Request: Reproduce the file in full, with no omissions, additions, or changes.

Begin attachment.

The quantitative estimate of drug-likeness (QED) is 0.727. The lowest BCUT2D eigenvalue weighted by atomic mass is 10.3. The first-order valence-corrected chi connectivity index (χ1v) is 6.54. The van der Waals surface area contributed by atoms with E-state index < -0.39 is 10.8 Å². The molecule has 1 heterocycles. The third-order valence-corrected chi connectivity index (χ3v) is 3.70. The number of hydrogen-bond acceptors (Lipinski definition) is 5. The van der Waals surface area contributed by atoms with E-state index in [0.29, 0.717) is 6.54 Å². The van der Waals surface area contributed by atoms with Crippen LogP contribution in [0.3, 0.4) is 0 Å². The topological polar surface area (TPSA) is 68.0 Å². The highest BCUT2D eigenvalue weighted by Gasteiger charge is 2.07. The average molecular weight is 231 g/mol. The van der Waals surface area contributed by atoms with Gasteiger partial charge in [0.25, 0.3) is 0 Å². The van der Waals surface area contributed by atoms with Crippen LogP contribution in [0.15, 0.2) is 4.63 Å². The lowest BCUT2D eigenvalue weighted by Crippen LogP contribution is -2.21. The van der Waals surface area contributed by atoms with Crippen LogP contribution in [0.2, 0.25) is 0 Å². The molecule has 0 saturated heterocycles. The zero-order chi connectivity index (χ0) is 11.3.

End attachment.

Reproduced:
The quantitative estimate of drug-likeness (QED) is 0.727. The lowest BCUT2D eigenvalue weighted by atomic mass is 10.3. The first-order valence-corrected chi connectivity index (χ1v) is 6.54. The van der Waals surface area contributed by atoms with E-state index < -0.39 is 10.8 Å². The molecule has 1 heterocycles. The third-order valence-corrected chi connectivity index (χ3v) is 3.70. The number of hydrogen-bond acceptors (Lipinski definition) is 5. The van der Waals surface area contributed by atoms with E-state index in [0.29, 0.717) is 6.54 Å². The van der Waals surface area contributed by atoms with Crippen LogP contribution in [0.3, 0.4) is 0 Å². The topological polar surface area (TPSA) is 68.0 Å². The highest BCUT2D eigenvalue weighted by Gasteiger charge is 2.07. The average molecular weight is 231 g/mol. The van der Waals surface area contributed by atoms with Gasteiger partial charge in [0.25, 0.3) is 0 Å². The van der Waals surface area contributed by atoms with Crippen LogP contribution in [0.15, 0.2) is 4.63 Å². The lowest BCUT2D eigenvalue weighted by Crippen LogP contribution is -2.21. The van der Waals surface area contributed by atoms with Crippen LogP contribution in [0.2, 0.25) is 0 Å². The molecule has 0 saturated heterocycles. The zero-order chi connectivity index (χ0) is 11.3.